Get ready for another post about two of life’s greatest pleasures: food and sleep! My last post focused on how mindful eating can (hopefully) prevent distressing dreams, but there are tons of other ways that the right foods and eating habits can help guarantee a restful slumber. For instance, while it’s fairly common knowledge that warm milk helps you sleep, what’s really interesting is the science behind its and other foods’ soothing effects.
This is the hormone that causes us to fall and stay asleep, regulating the body’s circadian rhythm. Darkness, namely due to nightfall, triggers the pineal gland into secreting melatonin into the bloodstream to cause drowsiness. Blood melatonin content then stays high for roughly 12 hours before falling back to virtually undetectable daytime levels.
What to eat:
- Tart cherries or cherry juice
- Chickpeas, soy products, wild Atlantic salmon, and other foods rich in Vitamin B6, which boosts melatonin production
- Calcium (warm milk!), which also helps produce melatonin
A neurotransmitter that is essential to the sleep cycle because it gets synthesized to create melatonin. Serotonin levels drop during REM, allowing the brain to be more active and dream, but low serotonin levels, often due to stress, can cause sleep disruption and disorders. Similarly, serotonin deficits have been linked to depression and increased aggression, which is why it the chemical is also considered to be a mood balancer.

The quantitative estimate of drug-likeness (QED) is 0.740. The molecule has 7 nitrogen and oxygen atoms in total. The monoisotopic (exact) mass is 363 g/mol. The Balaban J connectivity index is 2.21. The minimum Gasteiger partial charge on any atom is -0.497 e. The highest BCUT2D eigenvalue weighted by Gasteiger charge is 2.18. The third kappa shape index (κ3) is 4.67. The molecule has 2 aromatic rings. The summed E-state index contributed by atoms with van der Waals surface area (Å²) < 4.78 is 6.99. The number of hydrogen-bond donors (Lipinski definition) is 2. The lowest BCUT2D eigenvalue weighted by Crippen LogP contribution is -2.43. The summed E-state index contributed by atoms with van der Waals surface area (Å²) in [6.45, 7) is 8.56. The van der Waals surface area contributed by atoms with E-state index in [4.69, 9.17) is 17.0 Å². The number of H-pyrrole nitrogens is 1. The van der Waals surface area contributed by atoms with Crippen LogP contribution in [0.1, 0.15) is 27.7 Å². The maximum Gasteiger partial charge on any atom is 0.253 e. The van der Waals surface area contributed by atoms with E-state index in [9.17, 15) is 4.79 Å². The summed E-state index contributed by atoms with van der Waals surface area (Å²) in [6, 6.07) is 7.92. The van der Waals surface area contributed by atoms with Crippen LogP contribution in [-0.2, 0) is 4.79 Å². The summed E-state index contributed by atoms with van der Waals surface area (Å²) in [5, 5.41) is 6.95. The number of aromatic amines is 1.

*What to eat:
- Dark chocolate, at least 70% cocoa
- No caffeine, which is a serotonin depressant
*some research suggests that serotonin doesn’t cross the “blood-brain barrier,” meaning that consuming food containing the chemical won’t actually affect the brain. What seems to have more effect is tryptophan, explained below.
You might have heard of this amino acid with reference to turkey on Thanksgiving. Tryptophan contributes to melatonin and serotonin production and is said to help people fall asleep faster and sleep more soundly. Vitamin B is especially helpful in converting it to serotonin.
- Carbs (oats, whole grain breads, etc.), which cause a spike in blood sugar that triggers insulin and clears the bloodstream of tryptophan-inhibiting acids
- Protein (turkey, bananas, peanut butter, milk, eggs, and cottage cheese)
- Carb-protein combinations! Try low-sugar cereal with milk, cheese and crackers, or peanut butter sandwiches.
This vitamin reduces muscle tension, helping the body relax to fall asleep. Not to mention that it is known to combat high blood pressure and has been tentatively linked to reducing risk of developing diabetes, migraine frequency, and the intensity of PMS symptoms.
What to eat:
- Leafy greens
- Brazil nuts
Bonus mythbuster: a glass of red wine before bed? Well, alcohol is a depressant and might make you feel tired in the short-term, but it can also cause disruptive internal gas and prevent you from achieving REM sleep. So, if that’s your sleep aid of choice, make it a small glass.
Hope you enjoyed this short guide to sleep-science jargon!